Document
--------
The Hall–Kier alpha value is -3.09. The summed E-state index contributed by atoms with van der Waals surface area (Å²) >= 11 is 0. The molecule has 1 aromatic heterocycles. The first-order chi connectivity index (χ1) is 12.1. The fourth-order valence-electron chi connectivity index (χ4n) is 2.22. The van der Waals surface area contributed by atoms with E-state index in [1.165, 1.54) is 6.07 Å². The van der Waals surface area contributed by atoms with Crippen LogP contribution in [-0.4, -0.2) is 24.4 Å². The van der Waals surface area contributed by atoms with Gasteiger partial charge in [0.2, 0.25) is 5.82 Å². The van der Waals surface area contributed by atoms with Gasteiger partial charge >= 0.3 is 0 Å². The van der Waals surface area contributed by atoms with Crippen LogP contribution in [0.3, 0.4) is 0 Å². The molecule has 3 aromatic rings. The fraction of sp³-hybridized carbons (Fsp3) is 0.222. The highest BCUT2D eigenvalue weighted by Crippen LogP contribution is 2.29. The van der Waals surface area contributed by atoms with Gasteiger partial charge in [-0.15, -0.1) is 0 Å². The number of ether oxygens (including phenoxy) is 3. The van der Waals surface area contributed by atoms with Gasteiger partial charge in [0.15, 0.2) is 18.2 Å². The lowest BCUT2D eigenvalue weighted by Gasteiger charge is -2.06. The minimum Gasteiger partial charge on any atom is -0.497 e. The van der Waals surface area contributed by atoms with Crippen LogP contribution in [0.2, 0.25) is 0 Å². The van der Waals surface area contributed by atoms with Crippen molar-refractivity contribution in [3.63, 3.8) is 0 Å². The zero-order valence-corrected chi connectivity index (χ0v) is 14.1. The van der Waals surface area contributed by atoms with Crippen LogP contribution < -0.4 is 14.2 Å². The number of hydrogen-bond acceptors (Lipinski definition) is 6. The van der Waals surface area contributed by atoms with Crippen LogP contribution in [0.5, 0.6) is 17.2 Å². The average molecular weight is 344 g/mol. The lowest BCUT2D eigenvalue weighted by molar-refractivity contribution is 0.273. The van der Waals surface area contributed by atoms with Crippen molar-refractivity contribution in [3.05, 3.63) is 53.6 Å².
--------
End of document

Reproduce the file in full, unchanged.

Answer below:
The Hall–Kier alpha value is -3.09. The summed E-state index contributed by atoms with van der Waals surface area (Å²) >= 11 is 0. The molecule has 1 aromatic heterocycles. The first-order chi connectivity index (χ1) is 12.1. The fourth-order valence-electron chi connectivity index (χ4n) is 2.22. The van der Waals surface area contributed by atoms with E-state index in [1.165, 1.54) is 6.07 Å². The van der Waals surface area contributed by atoms with Crippen LogP contribution in [-0.4, -0.2) is 24.4 Å². The van der Waals surface area contributed by atoms with Gasteiger partial charge in [0.2, 0.25) is 5.82 Å². The van der Waals surface area contributed by atoms with Gasteiger partial charge >= 0.3 is 0 Å². The van der Waals surface area contributed by atoms with Crippen LogP contribution in [0.3, 0.4) is 0 Å². The molecule has 3 aromatic rings. The fraction of sp³-hybridized carbons (Fsp3) is 0.222. The highest BCUT2D eigenvalue weighted by Crippen LogP contribution is 2.29. The van der Waals surface area contributed by atoms with Gasteiger partial charge in [-0.15, -0.1) is 0 Å². The number of ether oxygens (including phenoxy) is 3. The van der Waals surface area contributed by atoms with Gasteiger partial charge in [0.15, 0.2) is 18.2 Å². The lowest BCUT2D eigenvalue weighted by Gasteiger charge is -2.06. The minimum Gasteiger partial charge on any atom is -0.497 e. The van der Waals surface area contributed by atoms with Crippen LogP contribution in [0.2, 0.25) is 0 Å². The van der Waals surface area contributed by atoms with Crippen molar-refractivity contribution in [3.63, 3.8) is 0 Å². The zero-order valence-corrected chi connectivity index (χ0v) is 14.1. The van der Waals surface area contributed by atoms with Crippen LogP contribution < -0.4 is 14.2 Å². The number of hydrogen-bond acceptors (Lipinski definition) is 6. The van der Waals surface area contributed by atoms with Crippen LogP contribution in [0.5, 0.6) is 17.2 Å². The average molecular weight is 344 g/mol. The lowest BCUT2D eigenvalue weighted by molar-refractivity contribution is 0.273. The van der Waals surface area contributed by atoms with Crippen molar-refractivity contribution in [3.05, 3.63) is 53.6 Å².